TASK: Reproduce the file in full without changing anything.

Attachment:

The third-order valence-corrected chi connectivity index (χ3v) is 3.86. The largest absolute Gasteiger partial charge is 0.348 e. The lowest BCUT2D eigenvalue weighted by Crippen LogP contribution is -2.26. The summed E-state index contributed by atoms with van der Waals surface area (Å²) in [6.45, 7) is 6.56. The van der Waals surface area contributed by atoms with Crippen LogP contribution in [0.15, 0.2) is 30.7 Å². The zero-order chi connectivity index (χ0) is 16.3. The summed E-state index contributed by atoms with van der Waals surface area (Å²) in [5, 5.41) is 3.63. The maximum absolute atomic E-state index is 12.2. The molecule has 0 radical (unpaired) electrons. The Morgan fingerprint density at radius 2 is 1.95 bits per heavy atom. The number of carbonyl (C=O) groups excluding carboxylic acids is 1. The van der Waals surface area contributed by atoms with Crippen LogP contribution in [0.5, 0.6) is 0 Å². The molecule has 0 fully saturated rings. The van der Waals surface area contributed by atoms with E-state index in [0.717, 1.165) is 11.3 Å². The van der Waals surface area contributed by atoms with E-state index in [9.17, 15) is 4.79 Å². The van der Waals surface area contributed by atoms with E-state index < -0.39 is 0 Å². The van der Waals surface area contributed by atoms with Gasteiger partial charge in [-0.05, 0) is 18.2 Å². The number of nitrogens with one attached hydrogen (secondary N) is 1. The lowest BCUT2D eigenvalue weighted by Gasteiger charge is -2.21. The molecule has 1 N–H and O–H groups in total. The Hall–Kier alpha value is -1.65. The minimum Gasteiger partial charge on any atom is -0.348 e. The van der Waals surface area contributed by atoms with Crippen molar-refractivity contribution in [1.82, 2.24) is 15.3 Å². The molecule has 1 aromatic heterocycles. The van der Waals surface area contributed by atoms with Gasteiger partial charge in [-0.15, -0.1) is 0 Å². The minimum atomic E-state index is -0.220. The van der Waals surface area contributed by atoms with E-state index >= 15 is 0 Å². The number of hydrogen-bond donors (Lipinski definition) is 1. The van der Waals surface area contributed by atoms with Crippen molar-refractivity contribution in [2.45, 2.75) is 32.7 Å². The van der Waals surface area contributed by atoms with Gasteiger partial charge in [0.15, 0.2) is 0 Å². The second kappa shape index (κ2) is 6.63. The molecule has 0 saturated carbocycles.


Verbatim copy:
The third-order valence-corrected chi connectivity index (χ3v) is 3.86. The largest absolute Gasteiger partial charge is 0.348 e. The lowest BCUT2D eigenvalue weighted by Crippen LogP contribution is -2.26. The summed E-state index contributed by atoms with van der Waals surface area (Å²) in [6.45, 7) is 6.56. The van der Waals surface area contributed by atoms with Crippen LogP contribution in [0.15, 0.2) is 30.7 Å². The zero-order chi connectivity index (χ0) is 16.3. The summed E-state index contributed by atoms with van der Waals surface area (Å²) in [5, 5.41) is 3.63. The maximum absolute atomic E-state index is 12.2. The molecule has 0 radical (unpaired) electrons. The Morgan fingerprint density at radius 2 is 1.95 bits per heavy atom. The number of carbonyl (C=O) groups excluding carboxylic acids is 1. The van der Waals surface area contributed by atoms with Crippen LogP contribution in [0.5, 0.6) is 0 Å². The molecule has 0 fully saturated rings. The van der Waals surface area contributed by atoms with E-state index in [0.717, 1.165) is 11.3 Å². The van der Waals surface area contributed by atoms with E-state index in [9.17, 15) is 4.79 Å². The van der Waals surface area contributed by atoms with E-state index < -0.39 is 0 Å². The van der Waals surface area contributed by atoms with Gasteiger partial charge in [-0.05, 0) is 18.2 Å². The number of nitrogens with one attached hydrogen (secondary N) is 1. The lowest BCUT2D eigenvalue weighted by Gasteiger charge is -2.21. The molecule has 1 N–H and O–H groups in total. The Hall–Kier alpha value is -1.65. The minimum Gasteiger partial charge on any atom is -0.348 e. The van der Waals surface area contributed by atoms with Crippen molar-refractivity contribution in [1.82, 2.24) is 15.3 Å². The molecule has 1 aromatic heterocycles. The van der Waals surface area contributed by atoms with Gasteiger partial charge in [-0.15, -0.1) is 0 Å². The minimum atomic E-state index is -0.220. The van der Waals surface area contributed by atoms with E-state index >= 15 is 0 Å². The number of hydrogen-bond donors (Lipinski definition) is 1. The van der Waals surface area contributed by atoms with Crippen molar-refractivity contribution in [2.45, 2.75) is 32.7 Å². The van der Waals surface area contributed by atoms with Gasteiger partial charge in [0.15, 0.2) is 0 Å². The second kappa shape index (κ2) is 6.63. The molecule has 0 saturated carbocycles.